Hello, my name is Erin Jahns, and I’m fully addicted to bleaching the hell out of my hair. It’s an addiction going 15 years strong (I’m 26, and my first-ever color job was in fifth grade), and despite the amount of emotional and physical turmoil my strands and I have endured, I plan on being as blonde as physically possible until my dying day. Or, at least, until my hair goes white—we’ll see what happens first.
But first, some context. As a baby and through most of grade school, I was as blonde as blonde could be. Of course, at the time, I couldn’t have cared less about the color of my hair, and if anything, I probably wanted blue, glitter-streaked highlights like the Spice Girls or edgy black lowlights à la Christina. The only reason I begged for highlights when I reached the fifth grade was because I thought I’d look “glamorous” (lol), and it’s what all the cool girls were doing. So, naturally, I begged my mom and dad for an appointment until my mom finally acquiesced and brought me along to her next salon appointment.
Peroxide zebra stripes were my first foray into the world of fake blonde hair, and from that day onward, I never went back. As I got older, my natural baby blonde turned into dirty dishwater, thus my foiling sessions became increasingly regular and increasingly hard on my hair. By the end of high school, I was asking colorists for full bleach and tones (so I was 100% bleached versus just heavily highlighted), and by the time I got to college, it’s fair to say my hair was in a legitimately sorry state. Not horrible, but on the brink of disaster if I wasn’t ultra careful with how I cared for and treated it. Am I doing a good job of foreshadowing my impending hair doom?
Most people, at some point in their life, will have some kind of hair disaster. And while I had hoped I’d gotten mine out of the way in 1997 when my sister took me for a bowl cut at Kid’s Hair, I wasn’t so lucky. During my sophomore year of college, I experienced what my family, friends, and I refer to as “The Bleach Apocolypse of 2013.” After receiving a full head of highlights at a highly regarded salon in Minneapolis (where I’m from), I was left completely unhappy with the color. The end result was an ashy, mouse-like shade of brown with weird tones of blue and purple (probably from some kind of toning mishap), and I was beyond confused how the colorist had managed to stray so far from the bright, buttery-white blonde I’d always been.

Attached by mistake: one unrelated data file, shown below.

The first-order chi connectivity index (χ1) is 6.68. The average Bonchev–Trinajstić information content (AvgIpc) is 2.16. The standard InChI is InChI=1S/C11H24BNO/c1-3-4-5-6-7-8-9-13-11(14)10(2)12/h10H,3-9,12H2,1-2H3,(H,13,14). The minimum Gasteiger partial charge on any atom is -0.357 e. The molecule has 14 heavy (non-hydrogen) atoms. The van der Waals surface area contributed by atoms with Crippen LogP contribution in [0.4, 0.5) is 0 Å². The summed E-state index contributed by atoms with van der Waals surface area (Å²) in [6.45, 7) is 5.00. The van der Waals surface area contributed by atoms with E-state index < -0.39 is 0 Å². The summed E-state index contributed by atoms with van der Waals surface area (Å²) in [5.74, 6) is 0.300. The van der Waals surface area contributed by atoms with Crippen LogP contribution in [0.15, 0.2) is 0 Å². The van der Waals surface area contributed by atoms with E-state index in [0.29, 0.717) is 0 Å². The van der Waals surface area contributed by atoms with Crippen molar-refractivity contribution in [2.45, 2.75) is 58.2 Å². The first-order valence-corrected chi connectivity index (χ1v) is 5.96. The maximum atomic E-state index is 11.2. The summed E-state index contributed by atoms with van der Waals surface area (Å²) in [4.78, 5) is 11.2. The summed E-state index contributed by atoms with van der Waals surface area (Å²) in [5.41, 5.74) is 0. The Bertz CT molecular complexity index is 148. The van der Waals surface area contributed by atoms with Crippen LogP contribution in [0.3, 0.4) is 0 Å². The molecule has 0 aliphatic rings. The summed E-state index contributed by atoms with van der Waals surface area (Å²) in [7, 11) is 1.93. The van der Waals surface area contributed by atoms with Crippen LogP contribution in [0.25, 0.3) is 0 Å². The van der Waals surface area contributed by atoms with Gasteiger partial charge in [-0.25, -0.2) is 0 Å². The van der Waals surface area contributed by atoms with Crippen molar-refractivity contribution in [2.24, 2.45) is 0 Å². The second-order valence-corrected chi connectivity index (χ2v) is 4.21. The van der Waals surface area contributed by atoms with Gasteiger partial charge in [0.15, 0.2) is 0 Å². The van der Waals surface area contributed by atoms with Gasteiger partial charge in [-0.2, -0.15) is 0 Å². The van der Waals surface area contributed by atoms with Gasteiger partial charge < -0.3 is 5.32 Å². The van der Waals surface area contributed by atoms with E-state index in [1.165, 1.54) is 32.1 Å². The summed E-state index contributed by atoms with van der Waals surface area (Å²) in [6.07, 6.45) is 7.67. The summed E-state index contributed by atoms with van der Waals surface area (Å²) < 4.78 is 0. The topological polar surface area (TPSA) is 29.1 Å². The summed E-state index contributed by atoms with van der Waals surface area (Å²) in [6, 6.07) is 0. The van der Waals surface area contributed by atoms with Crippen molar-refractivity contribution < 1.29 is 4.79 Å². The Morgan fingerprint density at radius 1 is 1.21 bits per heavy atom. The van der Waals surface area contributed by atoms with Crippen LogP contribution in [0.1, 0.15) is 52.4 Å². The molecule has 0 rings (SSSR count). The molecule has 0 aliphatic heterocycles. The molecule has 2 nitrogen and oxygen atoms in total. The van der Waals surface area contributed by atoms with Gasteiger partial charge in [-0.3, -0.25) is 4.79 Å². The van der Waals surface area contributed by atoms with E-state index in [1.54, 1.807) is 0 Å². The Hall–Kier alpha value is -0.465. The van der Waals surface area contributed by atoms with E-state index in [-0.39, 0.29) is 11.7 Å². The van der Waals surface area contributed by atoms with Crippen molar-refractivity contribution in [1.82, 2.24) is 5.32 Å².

In a panic, and because I had spent near over $300 for said color, I begged her for options as to how she could fix it immediately. In hindsight, I should have sucked it up and sought out a different professional at another salon weeks later, but I had worked myself into a state and was completely desperate for an immediate solution. Also panicked (and a tad annoyed), the colorist told me the only way she could transform me into the bright blonde I wanted was to re-bleach over all of the highlights she had just foiled. (If you’re cringing, you should be—that’s legitimately the worst thing you can do to freshly weakened, colored hair, and her right to color hair should be revoked.) But, as I said, I was panicked and immediately accepted her offer even though she should have known better, apologized, and sent me home.